Voluntary rate increases on the part of shippers and freight forwarders have artificially supported freight rates on the trans-Pacific eastbound trade, as market players compete with one another to secure any available vessel slots.
“If we offer $10,000 per container to the US East Coast, companies will come and offer $12,000 to $15,000 instead,” a carrier source said. “Every time I’m meeting with an import customer, the one phrase I keep hearing is ‘what’s it going to take.'”
And many carriers were heard accepting almost exclusively premium bookings during the week, as all-inclusive rates continued their northerly trek.
During the week to Sept. 2, S&P Global Platts heard premium bookings from China to USEC at just over $18,200/forty-foot equivalent unit, for loading three to six weeks ahead. On the same lane, more prompt 10-day to two-week booking windows were heard in the $22,000/FEU to $25,000/FEU range.
Rates into the US Pacific Coast were a bit milder, and Interior Point Intermodal loadings for as low as $14,000/FEU were heard. Still, spot booking rates sit at a large spread to the base Freight All Kinds rates seen in the marketplace, which were adjusted upwards Sept. 1. Platts Container Rate 13 – North Asia to West Coast North America – was assessed at $9,000/FEU on Sept. 2.
“At the end of the day, the rates published do not matter,” a US-based co-loader source said. “Every vessel, every sailing is its own pricing scheme.”
Intra-Asia premiums spike on delays, capacity constraints
Premium rates remained firm on not just the long-haul Southeast Asia-North America route but the intra-Asia trade as well.
The premium rates were heard in the $19,000-$25,000/FEU range for Southeast Asia to US East Coast and $17,000-$21,000/FEU for US West Coast, largely unchanged week on week but prone to several changes in booking conditions, loading and arrival times.
While some sources believe that the rates have peaked and further increases are unlikely, some other say that the all-inclusive rates may go as high as $30,000/FEU.
“I have not heard of many shipments being booked at $30,000 per FEU but nothing is impossible in the current market,” a logistics provider based in China said. Space remains a major challenge and there is no immediate solution in sight, he added.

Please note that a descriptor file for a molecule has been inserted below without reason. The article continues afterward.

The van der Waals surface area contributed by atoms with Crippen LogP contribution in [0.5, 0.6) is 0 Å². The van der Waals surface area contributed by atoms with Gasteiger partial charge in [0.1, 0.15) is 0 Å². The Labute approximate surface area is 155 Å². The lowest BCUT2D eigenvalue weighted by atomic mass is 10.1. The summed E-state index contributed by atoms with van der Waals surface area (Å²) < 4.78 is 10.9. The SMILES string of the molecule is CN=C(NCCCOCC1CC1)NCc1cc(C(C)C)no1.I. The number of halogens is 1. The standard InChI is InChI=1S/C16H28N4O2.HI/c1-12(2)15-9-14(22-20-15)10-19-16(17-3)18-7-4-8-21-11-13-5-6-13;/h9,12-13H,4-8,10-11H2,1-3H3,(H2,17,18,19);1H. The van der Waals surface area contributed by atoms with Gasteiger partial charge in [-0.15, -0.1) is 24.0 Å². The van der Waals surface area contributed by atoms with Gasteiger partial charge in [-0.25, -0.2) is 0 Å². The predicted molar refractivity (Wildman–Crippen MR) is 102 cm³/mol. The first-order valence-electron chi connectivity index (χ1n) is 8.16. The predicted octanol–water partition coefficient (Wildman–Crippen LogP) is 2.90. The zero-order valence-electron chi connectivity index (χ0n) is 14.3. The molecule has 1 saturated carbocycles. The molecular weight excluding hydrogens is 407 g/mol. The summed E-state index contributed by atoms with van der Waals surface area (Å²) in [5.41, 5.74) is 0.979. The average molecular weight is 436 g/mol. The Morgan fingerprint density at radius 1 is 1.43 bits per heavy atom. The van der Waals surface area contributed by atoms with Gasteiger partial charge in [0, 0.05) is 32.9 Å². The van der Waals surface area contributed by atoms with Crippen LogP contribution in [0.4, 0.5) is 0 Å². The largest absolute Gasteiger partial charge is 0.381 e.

Meanwhile, equipment shortages in Vietnam are getting worse by each day as careers blank sailings amid the lockdown restrictions in the country.
“COVID infections are high in northern Vietnam, but southern Vietnam, where most of the manufacturing units are located is in a better situation.” a freight forwarder based the country said. “Carriers are still omitting those ports and blank sailings and shortages are making things difficult for the exporters.”
As several parts of Vietnam have remained in a lockdown for over a month, carriers are shifting capacity to ports in China, leading to an ongoing equipment shortage and concerns of a huge pile up in the coming months, sources said.
The container shortages and vessel delays resulted in premiums getting stronger on intra-Asia routes, especially out of South Asia.
Prices from India West Coast to Middle East increased by nearly 30%-40% week on week to $1,000/TEU and $1,700/FEU. Rates on India-US East Coast route also continue to register growth with current prices heard around $15,000-$16,000/FEU, nearly four times higher than a year ago.
Indication of premiums developing in Europe
Premium service fees have been creeping into the all-inclusive rates paid by shippers from North Asia to Europe in recent weeks as there has been an escalation in demand for space on ships that can deliver cargoes in time for the end-of-year shopping season.
“Premiums are generally in the $500-$700/FEU range and have started become much more common since peak season began in August,” a freight forwarder based in Germany said. “It isn’t really the right style. When you are buying a pair of jeans you expect to pay the price on the tag, and it would be off-putting to find that there were hidden costs when you get to the cashier. But that is what shipping markets have become.”
Still, premium surcharges remain a small part of the overall cost of shipping a container from North Asia to North Continent, which was assessed on an FAK basis at $18,000/FEU on Sept. 2. The premiums are used more as a means of shipping lines implements some or all of an upcoming GRI on the spot market amid overwhelming demand, rather than the thousands or tens of thousands paid in premiums paid by trans-Pacific eastbound shippers on top of the quoted FAK rates, the freight forwarder said.